On the list of cities with most expensive housing, London is quite high up. However, the city has a history of rising prices and an expected bubble that never exploded. During the past ten years, the housing market has experienced the most disrupted property cycle on record. In the midst of Brexit uncertainty, house prices in London dropped for a short bit after only to recover a few months later.

The house price growth has decreased and the number of houses sold in London has plunged. The housing market in London is more sensitive to the Brexit Saga than the English housing market.  

Uncertainty and fear after UK voted to leave the EU have stagnated house prices across the United Kingdom. The majority of news articles in the UK is concentrated around Brexit and the market sensitivity to the political clutter is now higher than ever.

Back in early 2016, England’s housing market flourished, when the average house price was £220,361, or approximately 9% higher than early 2015 and 0.1% higher than late 2015.

In June the UK voted to leave the EU and in July 2016 the annual and the monthly house price growth started its descent. Since then, the number of transactions fell as annual price growth slowed to less than 1%. Fears over Brexit caused English house prices to all but stagnate in 2018, rising by the smallest amount in almost six years.


According to  the Financial Times, the Bank of England has claimed that London house price drop is unlikely to create a Domino effect on the rest of the country. Brexit related uncertainty is higher in the capital than it is in the rest of the country, causing a sharper drop.

With Brexit ,net migration from EU is expected to fall which in turn pushes demand for houses down which pull prices further down. Other related reasons to the slowdown of price growth are related to rising interest rates and the disproportionately increase in the rate of stamp duty, which makes buy-to-let investments less attractive.

However, what about house prices within London? Have all areas within London experienced the same price change? How do these compare with the rest of England?

Data and Insights

The figure below shows the average monthly price volatility of house prices in England, London and two neighborhoods of London, namely: Camden and Kensington & Chelsea.

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In general, the UK housing prices have not been as volatile as those of London’s boroughs. In Kensington & Chelsea, right before the vote the average house prices went up to an all time high at the time. In July 2016, Brexit played a role as house prices went down and so did the demand the coming months.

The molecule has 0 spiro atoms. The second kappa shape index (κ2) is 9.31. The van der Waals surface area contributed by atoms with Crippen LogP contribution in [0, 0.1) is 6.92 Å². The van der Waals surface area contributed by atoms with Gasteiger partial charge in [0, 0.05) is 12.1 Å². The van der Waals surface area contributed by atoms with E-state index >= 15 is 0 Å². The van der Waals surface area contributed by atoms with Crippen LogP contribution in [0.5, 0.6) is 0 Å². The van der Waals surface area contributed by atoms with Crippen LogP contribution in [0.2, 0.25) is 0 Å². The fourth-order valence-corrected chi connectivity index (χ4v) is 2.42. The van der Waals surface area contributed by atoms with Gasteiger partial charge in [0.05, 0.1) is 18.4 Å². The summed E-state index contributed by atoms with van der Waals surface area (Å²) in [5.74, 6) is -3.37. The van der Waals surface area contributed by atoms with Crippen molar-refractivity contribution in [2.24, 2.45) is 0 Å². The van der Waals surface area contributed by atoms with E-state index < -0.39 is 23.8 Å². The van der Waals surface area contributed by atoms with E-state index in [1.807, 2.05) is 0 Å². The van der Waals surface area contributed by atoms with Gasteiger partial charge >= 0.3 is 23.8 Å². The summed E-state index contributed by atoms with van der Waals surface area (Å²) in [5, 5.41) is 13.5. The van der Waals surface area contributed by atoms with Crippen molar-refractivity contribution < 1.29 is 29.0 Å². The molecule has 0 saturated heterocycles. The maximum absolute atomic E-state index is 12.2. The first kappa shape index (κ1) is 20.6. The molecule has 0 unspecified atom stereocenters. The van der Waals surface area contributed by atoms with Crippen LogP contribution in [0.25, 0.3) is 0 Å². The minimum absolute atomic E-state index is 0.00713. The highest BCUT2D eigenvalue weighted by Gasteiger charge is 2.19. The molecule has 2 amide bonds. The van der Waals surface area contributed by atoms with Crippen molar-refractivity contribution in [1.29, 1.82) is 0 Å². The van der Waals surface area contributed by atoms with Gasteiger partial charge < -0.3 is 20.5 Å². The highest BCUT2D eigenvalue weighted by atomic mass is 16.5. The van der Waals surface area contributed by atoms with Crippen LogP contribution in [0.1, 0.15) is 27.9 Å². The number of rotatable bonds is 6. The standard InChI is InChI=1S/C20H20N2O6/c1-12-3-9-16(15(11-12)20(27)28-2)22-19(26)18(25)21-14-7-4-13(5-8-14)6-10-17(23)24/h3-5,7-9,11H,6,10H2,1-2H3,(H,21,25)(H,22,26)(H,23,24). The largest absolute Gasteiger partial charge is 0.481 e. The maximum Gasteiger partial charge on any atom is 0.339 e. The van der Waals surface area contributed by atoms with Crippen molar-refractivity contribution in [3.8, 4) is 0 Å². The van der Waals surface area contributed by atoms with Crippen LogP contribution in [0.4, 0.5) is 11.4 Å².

If on average an average house in Camden becomes almost £3000 more expensive each month, after Brexit this monthly increase went down to £2500. The story of Kensington & Chelsea is even more dramatic. An average house increases with £4500 and this increase went down to £2000.

What about the number of houses being bought?

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On the left hand-side the axis, the number of houses sold in England is shown, while London is on the right side. The remarking insight from the figure above is the almost hand-to-hand movement of houses sold in the England with those in London. The movements of the two correlate highly along time (r=0.9).

The figure above illustrates a sudden increase in the house prices of both London and UK in the beginning of 2016 which can explain the market flourishing during this period. This could have been driven also by uncertainty on what would happen after the vote which triggered fast buying. And then Brexit happened, and number of houses sold dropped for both London and England.

What confirms the predicted dynamics from the Bank of England, is the part after: London is showing a substantial decrease in the number of houses sold and so is England, but the drop in London was much harsher.

On the 15th of January 2019, House of Commons voted down the Brexit deal proposed from the government and uncertainty over the economic outlook will appear to be more dominant  in London than it is in England.image (2).png

More specifically within some areas of London, namely Camden and Kensington & Chelsea, the number of houses sold has gone down since June 2016 and if it keeps with the same trend, potential home buyers will not be lucky.

Download the full report: Stag-Brexit

London, UK

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